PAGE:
Imagination does not breed insanity. Exactly what does breed insanity is reason. Poets do not go mad; chess players do. Mathematicians go mad, and cashiers; but creative artists very seldom. I am not, as will be seen, in any sense attacking logic: I only say that this danger does lie in logic, not in imagination.
Imagination is as priceless and as highly sought-after as true love…the great thing that distinguishes us from robots. Along with creativity, imagination is the currency of success for us all. But what happens when we lose it? Do we REALLY lose it?
At what point do we stop imagining dragons when we see weirdly-shaped clouds? Must a traumatic event occur for us to stop doodling pencil sketches of wizards emerging from tunnels being chased by flawed beauty queens bearing unicorn horns? Perhaps imagination ends with childhood, a cruel blow that many of us never recover from.
If you’ve ever seen the film version of a book you loved, and left the cinema disappointed, it’s most likely because the film you imagined in your head, while you were reading the book – was a heck of a lot better than anything the movie director brought to life. Eragon – we’re pointing the finger at YOU (the movie in my imagination was far superior to yours…but why?!)
An exception to this might be the Harry Potter books, but that’s only because JK Rowling struck an arrangement with the film producers that the films must almost perfectly reflect the books, scene by scene. Paediatrician Robert Guaran doesn’t believe adults actually lose their imagination. Instead, our childhood imagination actually morphs into something else. Something more useful.
What happens is kids go through various stages of development and they experience ‘magical thinking.’ They don’t really understand the world, or science. They don’t understand things like gravity so they make up stories to explain things in the world.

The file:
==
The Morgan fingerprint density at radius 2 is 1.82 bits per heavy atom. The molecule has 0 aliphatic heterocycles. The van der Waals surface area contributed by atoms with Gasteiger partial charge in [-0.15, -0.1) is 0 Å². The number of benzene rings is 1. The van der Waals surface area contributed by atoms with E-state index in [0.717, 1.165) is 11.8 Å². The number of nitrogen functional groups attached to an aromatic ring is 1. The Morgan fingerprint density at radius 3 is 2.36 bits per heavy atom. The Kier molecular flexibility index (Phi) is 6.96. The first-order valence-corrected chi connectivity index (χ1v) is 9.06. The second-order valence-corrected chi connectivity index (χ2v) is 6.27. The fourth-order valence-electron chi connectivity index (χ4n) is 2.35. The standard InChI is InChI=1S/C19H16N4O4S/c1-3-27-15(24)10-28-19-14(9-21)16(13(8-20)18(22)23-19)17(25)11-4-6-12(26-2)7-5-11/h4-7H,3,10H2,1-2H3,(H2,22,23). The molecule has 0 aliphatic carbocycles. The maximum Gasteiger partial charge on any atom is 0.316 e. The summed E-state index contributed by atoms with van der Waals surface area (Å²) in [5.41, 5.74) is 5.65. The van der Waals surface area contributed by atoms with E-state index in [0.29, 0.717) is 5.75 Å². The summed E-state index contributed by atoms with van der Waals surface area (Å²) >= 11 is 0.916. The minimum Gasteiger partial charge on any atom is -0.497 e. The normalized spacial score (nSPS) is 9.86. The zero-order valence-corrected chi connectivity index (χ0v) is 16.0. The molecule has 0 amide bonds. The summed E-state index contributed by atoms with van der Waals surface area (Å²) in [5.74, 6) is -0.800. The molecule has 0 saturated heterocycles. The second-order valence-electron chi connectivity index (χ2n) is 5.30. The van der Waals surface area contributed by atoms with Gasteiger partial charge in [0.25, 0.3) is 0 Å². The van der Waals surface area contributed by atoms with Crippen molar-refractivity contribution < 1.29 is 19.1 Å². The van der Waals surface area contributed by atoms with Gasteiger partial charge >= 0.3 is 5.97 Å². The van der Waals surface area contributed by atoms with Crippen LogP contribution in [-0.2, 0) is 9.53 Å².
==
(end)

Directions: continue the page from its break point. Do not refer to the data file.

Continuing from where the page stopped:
“If you don’t know all about science, then you make up stories. Imaginative play or creative play is an important component of all childhood. It peaks at nine or ten years of age. Then you go through adolescence, where you have an idea that you’re immortal, and all powerful – this is especially true for men. So we don’t really lose our imagination, it just changes,” Guaran said.
Well, it changes…but at what price? As a child, it’s a huge compliment to be told “You have a very active imagination.” As an adult, that phrase quickly morphs into an insult, especially when used in the middle of a conversation about relationships, accusations involving illicit love affairs or – even worse – when you declare you’re on track to being the CEO of a company that opens an office on Venus.
But all is not lost. Even the brainiest of us - scientists – tap into their childish imagination when the going gets tough.
“A scientist can show us how imaginative adults can be. They see a problem and use their imagination to come up with a solution: it might be the atomic bomb, or it might be medication that can cure a disease,” Guaran said.
“So what they are doing is taking all the knowledge they’ve got and say, ‘Ok, with all this knowledge, what’s the next step?’ They take their knowledge and they use their imagination to produce something extraordinary.”
So all is not lost. Our imagination never really leaves us. Even if we try to pretend we’ve outgrown our creativity, our imagination is right there waiting for us. Like a long lost friend. Well, imagine that.